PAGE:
'Yes, Golden Gate omitted a very important date from the Media Backgrounder that was issued a few days ago and has created a wrong impression of what happened on August 22nd. The date it failed to mention, under the heading "2007 Timeline" was August 17.

'Although the GGYC filed suit in the Supreme Court for the State of New York, on July 20, Société Nautique de Genève (SNG) was not served with the papers until August 17. The response to those papers was scheduled to be answered by mid-September and SNG was working on responding by then. However, just 5 days later, GGYC went into court and asked for the time scale to be accelerated. They want it accelerated for the original suit and they also want to know from SNG the racing rules and the location for the multihull challenge they claim for.

'All that happened in court, on August 22, was that the court set a date for hearing whether there is reason to accelerate things. SNG has to reply by September 5 and the hearing will be on September 10. This was not a victory for GGYC, as the impression has been given. Nothing was decided, the court has not taken any position whatsoever, it has just set a date for a hearing and nobody knows what will happen on the date. The court may agree to the request to accelerate, or it may not.'

So, that sets me straight about whether or not ACM are up for this...

I'd urge you to read the whole interview as this is a more thoughtful and temperate response to the current circumstances than the statement ACM put out in response to the court order - which is a pity. In my very first blog on the new Protocol for the 33rd Cup I was willing to give ACM the benefit of the doubt over what appeared to be a very one-sided document. Since then, public opinion seems to have largely hardened against ACM, and backed the Golden Gate Yacht Club (GGYC)/Oracle challenge to the Protocol. Not least because ACM have refused to recognise that people have legitimate concerns with the document, or even explain their reasons for the controversial clauses - perhaps Mr Hodara should be given the stage more often. Now, if he could just come up with a conciliatory tone and a willingness to negotiate, we might be getting somewhere.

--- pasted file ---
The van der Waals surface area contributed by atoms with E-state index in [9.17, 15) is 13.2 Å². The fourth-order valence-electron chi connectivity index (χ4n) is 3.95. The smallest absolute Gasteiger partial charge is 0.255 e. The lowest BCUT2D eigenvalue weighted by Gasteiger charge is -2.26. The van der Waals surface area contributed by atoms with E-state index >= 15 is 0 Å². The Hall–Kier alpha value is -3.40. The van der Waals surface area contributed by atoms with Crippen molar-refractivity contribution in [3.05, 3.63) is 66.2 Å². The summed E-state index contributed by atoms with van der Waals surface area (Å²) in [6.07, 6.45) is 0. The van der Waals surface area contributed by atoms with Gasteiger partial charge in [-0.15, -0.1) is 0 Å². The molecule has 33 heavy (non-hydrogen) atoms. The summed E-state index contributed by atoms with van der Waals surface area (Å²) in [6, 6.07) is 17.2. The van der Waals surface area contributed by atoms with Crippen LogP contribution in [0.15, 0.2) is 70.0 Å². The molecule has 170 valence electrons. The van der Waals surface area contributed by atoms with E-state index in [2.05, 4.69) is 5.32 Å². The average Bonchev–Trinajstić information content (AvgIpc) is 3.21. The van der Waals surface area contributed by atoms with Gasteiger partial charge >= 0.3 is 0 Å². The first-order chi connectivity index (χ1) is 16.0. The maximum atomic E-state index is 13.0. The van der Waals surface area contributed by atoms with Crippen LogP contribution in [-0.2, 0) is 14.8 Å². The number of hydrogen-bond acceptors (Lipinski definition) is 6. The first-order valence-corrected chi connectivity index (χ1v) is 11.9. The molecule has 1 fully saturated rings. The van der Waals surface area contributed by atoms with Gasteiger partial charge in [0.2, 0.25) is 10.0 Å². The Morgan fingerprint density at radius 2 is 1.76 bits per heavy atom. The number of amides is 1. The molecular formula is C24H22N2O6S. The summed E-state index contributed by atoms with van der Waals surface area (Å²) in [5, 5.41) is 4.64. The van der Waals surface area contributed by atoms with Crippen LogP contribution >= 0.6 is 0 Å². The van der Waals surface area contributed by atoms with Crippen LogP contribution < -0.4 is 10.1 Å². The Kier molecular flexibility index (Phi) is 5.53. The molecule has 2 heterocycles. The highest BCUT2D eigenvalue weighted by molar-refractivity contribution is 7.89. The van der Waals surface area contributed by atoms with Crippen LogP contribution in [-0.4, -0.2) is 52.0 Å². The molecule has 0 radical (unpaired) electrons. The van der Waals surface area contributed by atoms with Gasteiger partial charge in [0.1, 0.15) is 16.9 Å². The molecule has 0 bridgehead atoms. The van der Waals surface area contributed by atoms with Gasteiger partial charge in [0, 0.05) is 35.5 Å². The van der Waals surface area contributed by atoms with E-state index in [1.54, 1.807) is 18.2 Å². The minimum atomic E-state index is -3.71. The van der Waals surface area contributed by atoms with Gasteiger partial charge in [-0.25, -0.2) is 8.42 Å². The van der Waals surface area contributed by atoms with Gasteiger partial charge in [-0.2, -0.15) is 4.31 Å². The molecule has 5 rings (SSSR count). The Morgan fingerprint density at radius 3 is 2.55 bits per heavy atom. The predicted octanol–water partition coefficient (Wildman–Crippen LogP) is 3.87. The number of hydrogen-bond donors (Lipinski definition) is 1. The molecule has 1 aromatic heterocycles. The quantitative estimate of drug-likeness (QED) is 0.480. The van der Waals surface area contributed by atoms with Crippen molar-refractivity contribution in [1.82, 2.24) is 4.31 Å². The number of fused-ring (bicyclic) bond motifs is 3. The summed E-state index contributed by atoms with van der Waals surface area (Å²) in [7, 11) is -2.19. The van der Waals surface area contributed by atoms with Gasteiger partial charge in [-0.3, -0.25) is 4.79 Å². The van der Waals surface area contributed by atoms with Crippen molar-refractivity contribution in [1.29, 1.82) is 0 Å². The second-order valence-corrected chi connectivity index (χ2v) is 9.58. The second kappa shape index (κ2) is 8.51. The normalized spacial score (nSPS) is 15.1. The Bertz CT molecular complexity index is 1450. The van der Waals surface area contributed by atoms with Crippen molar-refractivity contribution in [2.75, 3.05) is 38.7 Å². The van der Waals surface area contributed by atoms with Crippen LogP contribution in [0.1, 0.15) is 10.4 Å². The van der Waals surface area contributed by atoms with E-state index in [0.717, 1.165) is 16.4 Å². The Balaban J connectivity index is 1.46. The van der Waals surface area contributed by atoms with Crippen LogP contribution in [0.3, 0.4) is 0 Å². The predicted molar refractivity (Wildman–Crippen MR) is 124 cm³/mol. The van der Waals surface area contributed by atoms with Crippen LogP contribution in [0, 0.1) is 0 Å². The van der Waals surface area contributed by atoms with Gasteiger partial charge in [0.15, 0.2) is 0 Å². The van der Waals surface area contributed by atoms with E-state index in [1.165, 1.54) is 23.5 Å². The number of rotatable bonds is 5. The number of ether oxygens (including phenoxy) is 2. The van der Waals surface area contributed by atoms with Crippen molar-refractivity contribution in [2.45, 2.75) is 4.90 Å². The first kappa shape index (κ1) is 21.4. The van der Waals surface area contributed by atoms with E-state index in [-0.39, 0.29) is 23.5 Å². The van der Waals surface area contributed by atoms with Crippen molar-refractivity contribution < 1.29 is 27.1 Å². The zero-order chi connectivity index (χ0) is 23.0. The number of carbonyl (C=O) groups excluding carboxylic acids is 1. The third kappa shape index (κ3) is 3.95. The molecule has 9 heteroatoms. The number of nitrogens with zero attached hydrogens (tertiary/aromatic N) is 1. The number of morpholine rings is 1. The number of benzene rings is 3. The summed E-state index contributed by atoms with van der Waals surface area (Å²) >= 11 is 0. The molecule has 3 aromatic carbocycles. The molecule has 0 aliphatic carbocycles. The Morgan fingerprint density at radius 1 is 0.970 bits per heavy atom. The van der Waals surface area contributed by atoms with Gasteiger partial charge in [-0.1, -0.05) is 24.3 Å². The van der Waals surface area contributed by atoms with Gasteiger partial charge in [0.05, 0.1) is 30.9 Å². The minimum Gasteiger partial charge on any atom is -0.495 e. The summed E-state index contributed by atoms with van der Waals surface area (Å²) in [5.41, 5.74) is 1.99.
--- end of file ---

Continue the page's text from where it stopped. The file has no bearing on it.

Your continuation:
Just one point about the rest of the interview - Hodara talks about the verticality of football as being an aspiration for the America's Cup. Meaning that there are people interested in football from all stratas of society. But football's verticality exists because every single one of the six billion or so punters on this planet has the opportunity to kick a football/tennis ball/tin can around a pitch/street/beach and knows what it means and what it takes to good, bad or indifferent at it.

The same cannot be said of sailing - and that truth will not be changed by bringing mainstream sponsors into the America's Cup, it will be changed by giving kids everywhere and in all walks of life a chance to experience sailing. And I don't see too many people in the Cup doing much about fixing that...


Mark Chisnell ©